FSOC - White Paper - Report to the Congress on Secured Creditor Haircuts - July 2011
The Dodd-Frank Wall Street Reform and Consumer Protection Act (Dodd-Frank Act) calls for the Financial Stability Oversight Council to study whether treating a portion of fully secured creditors' claims as unsecured ("secured creditor haircutting") would promote the Act's goals of market discipline and taxpayer protection.
This study analyzes whether secured creditor haircuts should be imposed by the Orderly Liquidation Authority (OLA).
Proponents suggest that haircuts would:
- encourage better credit analysis by creditors;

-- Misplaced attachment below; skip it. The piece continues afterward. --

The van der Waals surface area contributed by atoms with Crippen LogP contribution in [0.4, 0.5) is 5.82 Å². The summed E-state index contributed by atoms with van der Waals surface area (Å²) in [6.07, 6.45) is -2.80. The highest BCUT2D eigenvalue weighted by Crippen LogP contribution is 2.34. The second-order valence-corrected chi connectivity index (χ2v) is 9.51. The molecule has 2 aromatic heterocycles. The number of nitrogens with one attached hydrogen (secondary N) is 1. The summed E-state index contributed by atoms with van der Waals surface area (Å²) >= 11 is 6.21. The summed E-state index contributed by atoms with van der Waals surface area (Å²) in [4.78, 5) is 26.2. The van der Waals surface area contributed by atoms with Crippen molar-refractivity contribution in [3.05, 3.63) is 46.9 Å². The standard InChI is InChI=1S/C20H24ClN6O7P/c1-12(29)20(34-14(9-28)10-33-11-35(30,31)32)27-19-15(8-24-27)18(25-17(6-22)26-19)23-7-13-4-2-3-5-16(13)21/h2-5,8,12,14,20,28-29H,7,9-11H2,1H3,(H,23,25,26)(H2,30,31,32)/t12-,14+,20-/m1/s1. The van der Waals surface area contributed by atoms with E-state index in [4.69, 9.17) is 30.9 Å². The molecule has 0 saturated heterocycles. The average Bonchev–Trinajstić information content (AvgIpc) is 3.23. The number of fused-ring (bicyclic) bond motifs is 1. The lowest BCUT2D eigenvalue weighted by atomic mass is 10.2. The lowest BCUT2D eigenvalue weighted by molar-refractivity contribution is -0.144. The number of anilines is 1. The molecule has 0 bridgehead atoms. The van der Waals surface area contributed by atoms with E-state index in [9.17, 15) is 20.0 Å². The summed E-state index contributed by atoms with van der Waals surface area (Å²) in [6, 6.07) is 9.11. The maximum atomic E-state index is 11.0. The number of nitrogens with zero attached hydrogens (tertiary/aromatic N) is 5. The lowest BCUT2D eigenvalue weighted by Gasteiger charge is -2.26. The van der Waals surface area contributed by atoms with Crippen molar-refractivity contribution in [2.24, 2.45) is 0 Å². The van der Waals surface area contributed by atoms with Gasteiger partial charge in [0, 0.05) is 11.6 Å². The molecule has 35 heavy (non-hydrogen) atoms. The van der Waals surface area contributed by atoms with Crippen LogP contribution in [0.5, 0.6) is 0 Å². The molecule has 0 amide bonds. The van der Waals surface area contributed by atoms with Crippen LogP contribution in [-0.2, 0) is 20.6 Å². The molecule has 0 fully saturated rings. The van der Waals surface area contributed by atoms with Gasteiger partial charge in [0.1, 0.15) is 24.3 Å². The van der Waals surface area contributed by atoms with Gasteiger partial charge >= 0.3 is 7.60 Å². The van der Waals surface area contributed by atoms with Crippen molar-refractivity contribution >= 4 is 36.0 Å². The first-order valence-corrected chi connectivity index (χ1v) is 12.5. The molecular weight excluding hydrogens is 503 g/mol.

- protect taxpayers by giving the U.S. a higher priority over secured claims; and
- reduce collateral demands on distressed firms and protect value.
Opponents suggest that haircutting would:
- limiting the availability of secured lending in a crisis;
- negatively impact borrowers' cost of funds; and
- lead financial firms to rely on other types of financing.
After analyzing secured creditor haircutting with regards to the Bankruptcy Code, the Federal Deposit Insurance Act, the OLA, Basel III, and other reforms, the study concludes that "the new supervisory framework provided by Title I of the Dodd-Frank Act can be used to achieve the goals of market discipline and taxpayer protection effectively in the absence of secured creditor haircuts."
The study also includes Appendix A, which gives an overview of cetain forms of secured lending, such as repurchase agreements, stock loan and stock borrow, and "sell-buyback" arrangements.